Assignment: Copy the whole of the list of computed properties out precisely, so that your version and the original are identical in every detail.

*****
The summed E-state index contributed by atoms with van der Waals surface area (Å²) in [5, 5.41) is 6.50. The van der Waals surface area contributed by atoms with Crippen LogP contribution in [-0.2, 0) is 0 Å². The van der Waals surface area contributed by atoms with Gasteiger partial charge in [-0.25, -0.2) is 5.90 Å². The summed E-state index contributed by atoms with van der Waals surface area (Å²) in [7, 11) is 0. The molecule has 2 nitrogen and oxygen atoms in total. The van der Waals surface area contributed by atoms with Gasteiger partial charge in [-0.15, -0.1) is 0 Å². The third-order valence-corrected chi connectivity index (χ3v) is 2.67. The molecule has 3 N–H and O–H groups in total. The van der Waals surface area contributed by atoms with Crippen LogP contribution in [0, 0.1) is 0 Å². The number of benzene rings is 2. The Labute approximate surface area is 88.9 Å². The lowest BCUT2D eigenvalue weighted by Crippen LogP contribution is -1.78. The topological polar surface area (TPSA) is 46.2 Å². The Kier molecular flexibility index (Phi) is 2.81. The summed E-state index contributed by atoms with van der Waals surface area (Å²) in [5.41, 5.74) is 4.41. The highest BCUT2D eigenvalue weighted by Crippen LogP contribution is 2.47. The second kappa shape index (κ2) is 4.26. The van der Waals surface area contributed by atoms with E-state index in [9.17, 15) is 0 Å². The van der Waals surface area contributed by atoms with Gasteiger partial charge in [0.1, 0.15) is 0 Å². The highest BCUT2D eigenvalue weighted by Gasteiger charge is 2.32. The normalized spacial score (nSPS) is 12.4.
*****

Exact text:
The summed E-state index contributed by atoms with van der Waals surface area (Å²) in [5, 5.41) is 6.50. The van der Waals surface area contributed by atoms with Crippen LogP contribution in [-0.2, 0) is 0 Å². The van der Waals surface area contributed by atoms with Gasteiger partial charge in [-0.25, -0.2) is 5.90 Å². The summed E-state index contributed by atoms with van der Waals surface area (Å²) in [7, 11) is 0. The molecule has 2 nitrogen and oxygen atoms in total. The van der Waals surface area contributed by atoms with Gasteiger partial charge in [-0.15, -0.1) is 0 Å². The third-order valence-corrected chi connectivity index (χ3v) is 2.67. The molecule has 3 N–H and O–H groups in total. The van der Waals surface area contributed by atoms with Crippen LogP contribution in [0, 0.1) is 0 Å². The number of benzene rings is 2. The Labute approximate surface area is 88.9 Å². The lowest BCUT2D eigenvalue weighted by Crippen LogP contribution is -1.78. The topological polar surface area (TPSA) is 46.2 Å². The Kier molecular flexibility index (Phi) is 2.81. The summed E-state index contributed by atoms with van der Waals surface area (Å²) in [5.41, 5.74) is 4.41. The highest BCUT2D eigenvalue weighted by Crippen LogP contribution is 2.47. The second kappa shape index (κ2) is 4.26. The van der Waals surface area contributed by atoms with E-state index in [9.17, 15) is 0 Å². The van der Waals surface area contributed by atoms with Gasteiger partial charge in [0.1, 0.15) is 0 Å². The highest BCUT2D eigenvalue weighted by Gasteiger charge is 2.32. The normalized spacial score (nSPS) is 12.4.